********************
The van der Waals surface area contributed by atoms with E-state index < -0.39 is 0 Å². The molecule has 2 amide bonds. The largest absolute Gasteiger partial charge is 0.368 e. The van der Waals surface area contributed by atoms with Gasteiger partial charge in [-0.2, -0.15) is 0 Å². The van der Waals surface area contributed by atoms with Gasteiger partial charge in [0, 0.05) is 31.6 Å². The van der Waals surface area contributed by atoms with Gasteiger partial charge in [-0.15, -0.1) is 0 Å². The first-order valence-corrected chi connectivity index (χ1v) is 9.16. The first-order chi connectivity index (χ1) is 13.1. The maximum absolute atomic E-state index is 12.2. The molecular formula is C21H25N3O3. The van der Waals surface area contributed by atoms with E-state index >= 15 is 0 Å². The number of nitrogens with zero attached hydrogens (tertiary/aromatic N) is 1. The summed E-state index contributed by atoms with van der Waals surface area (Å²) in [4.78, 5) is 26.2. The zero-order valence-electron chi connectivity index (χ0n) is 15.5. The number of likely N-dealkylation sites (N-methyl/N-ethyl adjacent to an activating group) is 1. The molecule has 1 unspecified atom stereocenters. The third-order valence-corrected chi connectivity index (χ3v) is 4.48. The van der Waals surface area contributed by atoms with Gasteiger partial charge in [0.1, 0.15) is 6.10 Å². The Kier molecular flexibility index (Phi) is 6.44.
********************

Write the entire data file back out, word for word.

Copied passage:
The van der Waals surface area contributed by atoms with E-state index < -0.39 is 0 Å². The molecule has 2 amide bonds. The largest absolute Gasteiger partial charge is 0.368 e. The van der Waals surface area contributed by atoms with Gasteiger partial charge in [-0.2, -0.15) is 0 Å². The van der Waals surface area contributed by atoms with Gasteiger partial charge in [0, 0.05) is 31.6 Å². The van der Waals surface area contributed by atoms with Gasteiger partial charge in [-0.15, -0.1) is 0 Å². The first-order valence-corrected chi connectivity index (χ1v) is 9.16. The first-order chi connectivity index (χ1) is 13.1. The maximum absolute atomic E-state index is 12.2. The molecular formula is C21H25N3O3. The van der Waals surface area contributed by atoms with E-state index >= 15 is 0 Å². The number of nitrogens with zero attached hydrogens (tertiary/aromatic N) is 1. The summed E-state index contributed by atoms with van der Waals surface area (Å²) in [4.78, 5) is 26.2. The zero-order valence-electron chi connectivity index (χ0n) is 15.5. The number of likely N-dealkylation sites (N-methyl/N-ethyl adjacent to an activating group) is 1. The molecule has 1 unspecified atom stereocenters. The third-order valence-corrected chi connectivity index (χ3v) is 4.48. The van der Waals surface area contributed by atoms with Gasteiger partial charge in [0.1, 0.15) is 6.10 Å². The Kier molecular flexibility index (Phi) is 6.44.